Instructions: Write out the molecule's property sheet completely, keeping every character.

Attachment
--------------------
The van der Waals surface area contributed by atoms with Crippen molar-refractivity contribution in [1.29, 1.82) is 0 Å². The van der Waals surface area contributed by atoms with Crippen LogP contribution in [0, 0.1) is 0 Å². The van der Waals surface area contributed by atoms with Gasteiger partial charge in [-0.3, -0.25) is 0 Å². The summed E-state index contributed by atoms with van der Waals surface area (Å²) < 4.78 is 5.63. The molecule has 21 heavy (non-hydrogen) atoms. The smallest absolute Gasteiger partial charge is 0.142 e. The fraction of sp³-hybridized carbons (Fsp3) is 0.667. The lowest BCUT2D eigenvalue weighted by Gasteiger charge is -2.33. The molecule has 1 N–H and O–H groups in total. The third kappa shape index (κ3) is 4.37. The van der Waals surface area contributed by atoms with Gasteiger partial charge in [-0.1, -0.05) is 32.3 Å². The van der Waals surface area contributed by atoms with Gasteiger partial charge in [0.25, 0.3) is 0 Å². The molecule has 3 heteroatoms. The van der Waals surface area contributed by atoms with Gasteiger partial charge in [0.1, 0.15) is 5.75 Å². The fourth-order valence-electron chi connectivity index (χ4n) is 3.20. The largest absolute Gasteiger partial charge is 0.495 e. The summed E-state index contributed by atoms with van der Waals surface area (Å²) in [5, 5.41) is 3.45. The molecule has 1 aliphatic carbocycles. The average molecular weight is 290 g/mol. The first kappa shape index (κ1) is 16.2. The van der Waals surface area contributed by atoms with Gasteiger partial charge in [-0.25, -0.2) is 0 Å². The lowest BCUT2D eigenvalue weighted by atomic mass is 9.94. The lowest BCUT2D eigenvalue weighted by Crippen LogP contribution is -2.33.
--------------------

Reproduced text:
The van der Waals surface area contributed by atoms with Crippen molar-refractivity contribution in [1.29, 1.82) is 0 Å². The van der Waals surface area contributed by atoms with Crippen LogP contribution in [0, 0.1) is 0 Å². The van der Waals surface area contributed by atoms with Gasteiger partial charge in [-0.3, -0.25) is 0 Å². The summed E-state index contributed by atoms with van der Waals surface area (Å²) < 4.78 is 5.63. The molecule has 21 heavy (non-hydrogen) atoms. The smallest absolute Gasteiger partial charge is 0.142 e. The fraction of sp³-hybridized carbons (Fsp3) is 0.667. The lowest BCUT2D eigenvalue weighted by Gasteiger charge is -2.33. The molecule has 1 N–H and O–H groups in total. The third kappa shape index (κ3) is 4.37. The van der Waals surface area contributed by atoms with Gasteiger partial charge in [-0.1, -0.05) is 32.3 Å². The van der Waals surface area contributed by atoms with Gasteiger partial charge in [0.25, 0.3) is 0 Å². The molecule has 3 heteroatoms. The van der Waals surface area contributed by atoms with Gasteiger partial charge in [0.1, 0.15) is 5.75 Å². The fourth-order valence-electron chi connectivity index (χ4n) is 3.20. The largest absolute Gasteiger partial charge is 0.495 e. The summed E-state index contributed by atoms with van der Waals surface area (Å²) in [5, 5.41) is 3.45. The molecule has 1 aliphatic carbocycles. The average molecular weight is 290 g/mol. The first kappa shape index (κ1) is 16.2. The van der Waals surface area contributed by atoms with Gasteiger partial charge in [-0.25, -0.2) is 0 Å². The lowest BCUT2D eigenvalue weighted by atomic mass is 9.94. The lowest BCUT2D eigenvalue weighted by Crippen LogP contribution is -2.33.